This is an entry I wrote for a blog: Murder is Everywhere. It is a blog hosted by several crime novelists and they each focus on one specific country and write articles regarding it. I was invited to write this article by Leighton Gage who writes several crime novels based in Brazil. His books are all in English and they contain profound insights on social and cultural issues in Brazil. I would recommend reading some of his articles on Brazil (link is on the side). Leighton Gage is presently taking a break from writing as he is fighting cancer. Please pray for him. He and his Brazilian wife reside in Ocala, Florida. The introduction to this article is written by Leighton Gage.
Among the Street Kids of São Paulo
Stephen Dass hails from Singapore; his wife, Mary, from the United States. They’re missionaries, people who have found their vocation, and their fulfillment, among the street kids of the Southern Hemisphere’s greatest metropolis – São Paulo.
Among their photos, here is one I found particularly touching:
The words on the wall are part of a longer text, some kind of slogan, but “um pobre” can also be taken to mean “one of the poor”. Like their photos, the tales the couple has to tell are often heartbreaking, but often, too, illuminated by rays of hope.
Here’s Stephen with one of them.
Veronica was seven years old when she ran away from the shambles of her nuclear family. Her mother was a sex worker. She attempted to abandon Veronica immediately after giving birth to her, but was hit by a car as she was leaving the hospital. Veronica knows her birth mother only because of this incident. Her mother survived the accident but she never was a mother to Veronica. Veronica told us that the only positive memory she has of her mother was that one Christmas she gave her a pear.
Veronica’s family festered with dysfunction. Her grandfather sexually assaulted her. Her uncle was the only one who showed any concern for her, but he also exploited her by making her beg for money in the streets from the time she was four years old. Veronica describes the day she ran away as the happiest moment of her early childhood. Back then, she said, other children were intimidated by her because she was so aggressive. We met her when she was eleven.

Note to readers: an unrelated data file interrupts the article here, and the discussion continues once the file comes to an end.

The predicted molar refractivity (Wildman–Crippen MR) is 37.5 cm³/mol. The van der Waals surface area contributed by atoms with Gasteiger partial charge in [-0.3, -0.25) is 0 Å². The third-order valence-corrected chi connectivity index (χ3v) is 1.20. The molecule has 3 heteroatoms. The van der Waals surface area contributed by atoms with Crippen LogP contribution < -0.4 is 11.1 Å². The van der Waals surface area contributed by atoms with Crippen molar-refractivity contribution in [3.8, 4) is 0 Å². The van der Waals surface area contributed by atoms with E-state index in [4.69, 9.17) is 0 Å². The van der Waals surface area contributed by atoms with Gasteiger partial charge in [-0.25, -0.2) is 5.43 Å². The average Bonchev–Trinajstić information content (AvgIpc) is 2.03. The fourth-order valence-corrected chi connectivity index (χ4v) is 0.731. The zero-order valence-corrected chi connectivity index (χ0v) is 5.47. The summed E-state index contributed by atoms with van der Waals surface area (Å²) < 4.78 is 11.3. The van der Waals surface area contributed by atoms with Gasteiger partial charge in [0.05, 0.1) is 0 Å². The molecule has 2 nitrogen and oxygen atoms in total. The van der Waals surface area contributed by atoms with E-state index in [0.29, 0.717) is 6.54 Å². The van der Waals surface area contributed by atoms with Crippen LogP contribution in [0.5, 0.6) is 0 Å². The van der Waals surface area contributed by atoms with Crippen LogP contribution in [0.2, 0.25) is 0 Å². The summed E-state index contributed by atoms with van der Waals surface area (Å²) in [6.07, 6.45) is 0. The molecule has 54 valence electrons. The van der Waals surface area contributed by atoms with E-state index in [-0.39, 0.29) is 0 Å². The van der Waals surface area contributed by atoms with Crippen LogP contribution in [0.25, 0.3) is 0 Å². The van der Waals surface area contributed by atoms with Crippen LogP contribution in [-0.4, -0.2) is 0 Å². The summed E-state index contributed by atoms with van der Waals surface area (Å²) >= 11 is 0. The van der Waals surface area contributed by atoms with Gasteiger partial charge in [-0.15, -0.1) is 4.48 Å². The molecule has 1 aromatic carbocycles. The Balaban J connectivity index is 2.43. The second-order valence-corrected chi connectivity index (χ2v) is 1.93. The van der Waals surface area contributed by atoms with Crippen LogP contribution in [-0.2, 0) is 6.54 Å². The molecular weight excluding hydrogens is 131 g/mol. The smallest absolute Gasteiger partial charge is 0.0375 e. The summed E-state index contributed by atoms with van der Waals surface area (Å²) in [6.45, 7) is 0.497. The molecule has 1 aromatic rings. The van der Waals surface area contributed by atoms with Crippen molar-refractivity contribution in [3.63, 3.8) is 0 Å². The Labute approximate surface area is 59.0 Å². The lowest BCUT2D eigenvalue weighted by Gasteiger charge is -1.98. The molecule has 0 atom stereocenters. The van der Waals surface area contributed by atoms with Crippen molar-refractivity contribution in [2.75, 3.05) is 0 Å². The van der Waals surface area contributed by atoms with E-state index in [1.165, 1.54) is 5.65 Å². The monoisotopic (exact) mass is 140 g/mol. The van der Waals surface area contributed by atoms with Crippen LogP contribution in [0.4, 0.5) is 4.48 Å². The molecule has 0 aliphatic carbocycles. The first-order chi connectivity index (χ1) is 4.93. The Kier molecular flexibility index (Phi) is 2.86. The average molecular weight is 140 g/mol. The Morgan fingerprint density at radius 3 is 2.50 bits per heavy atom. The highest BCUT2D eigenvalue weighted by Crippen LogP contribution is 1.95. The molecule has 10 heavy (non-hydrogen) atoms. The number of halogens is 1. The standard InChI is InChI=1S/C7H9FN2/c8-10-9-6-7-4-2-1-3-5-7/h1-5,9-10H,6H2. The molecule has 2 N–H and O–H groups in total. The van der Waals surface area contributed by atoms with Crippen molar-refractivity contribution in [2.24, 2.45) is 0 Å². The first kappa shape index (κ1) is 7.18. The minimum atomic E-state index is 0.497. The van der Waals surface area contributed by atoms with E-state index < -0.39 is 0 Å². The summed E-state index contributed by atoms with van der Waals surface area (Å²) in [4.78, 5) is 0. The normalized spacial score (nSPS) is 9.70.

Here’s a (sorry, it’s very bad, but it’s the only one we’ve got) picture from that time. We did not see, and I do not think that you will see, the aggressive child she claims to have been. Instead, we saw a child that desperately hoped for a better life.
This glimmer of hope helped Veronica maintain her innocence despite all that she had experienced. There are about a thousand homeless children like Veronica presently in the red light district of São Paulo. They share similar family backgrounds. Our task as missionaries to these lost and forgotten children is to help them nurture or rediscover this hope. It is this hope that is going give them the courage to embrace life once again. Veronica said “Yes” to life and she taught us about the courage to live.
Here is a recent picture, Mary with Veronica, shot at a shopping center in São Paulo. Now thirty, Veronica was completing the final semester of her law school education.
Things have worked out for her, but comparing the São Paulo of 2013, with the São Paulo of the 1990’s, the situation has gotten worse. There are more children and teenagers in the streets, not to mention the ever increasing number of homeless adults. Most of them pass their time sniffing glue or using crack cocaine. These children and teenagers engage in self-destructive habits because they want to kill the pain of loneliness and hopelessness.
All those long years ago, we were part of a multi-denominational team of missionaries who came together and lived in an intentional community. The purpose was to provide a home for these children and teenagers. Veronica made this community her home. Veronica had never experienced unconditional love before and she attempted to prove the community that she was worthy of our love. It only made her look more needy and desperate. She saw a psychiatrist and counselor, but they were not able to help her. She needed time and patience to learn to receive unconditional love and love unconditionally. It was learning process for all of us.
Life is never easy for these children even after they leave the streets – and none of them expect it to be. They are used to hardship and pain. However, they need a reason to face the harsh realities; a reason to say “Yes” to life.
We only have the courage to say “Yes” to life if we know that we are loved. Love makes us human and helps to live our humanity to the fullest. It is Love that is going to bring these forgotten and forsaken children out of this pit of mire and self-destruction. However, we don’t live in a fantasy world. We don’t believe in false claims of perhaps well-intentioned religious people who say everything will be well if we believe in God. Our position is that we must show them we have hope for them even though the rest of society might consider them as hopeless causes. We do not claim to know the answer because there are no easy answers; only the wrong ones are easy.
The theological virtues of faith, hope and charity are our tools. We have faith that these are God’s special children. Our hope compels us to share and also receive love from these children in their harsh reality. I am not a romantic. No one who has the experience of living rough in a red light district could be. We have seen the violence. We have seen the brutalities of life. But we have also seen that our approach works.
If you are interested in knowing more about our work, or contributing to it, please contact me via email at fr.StephenDass@gmail.com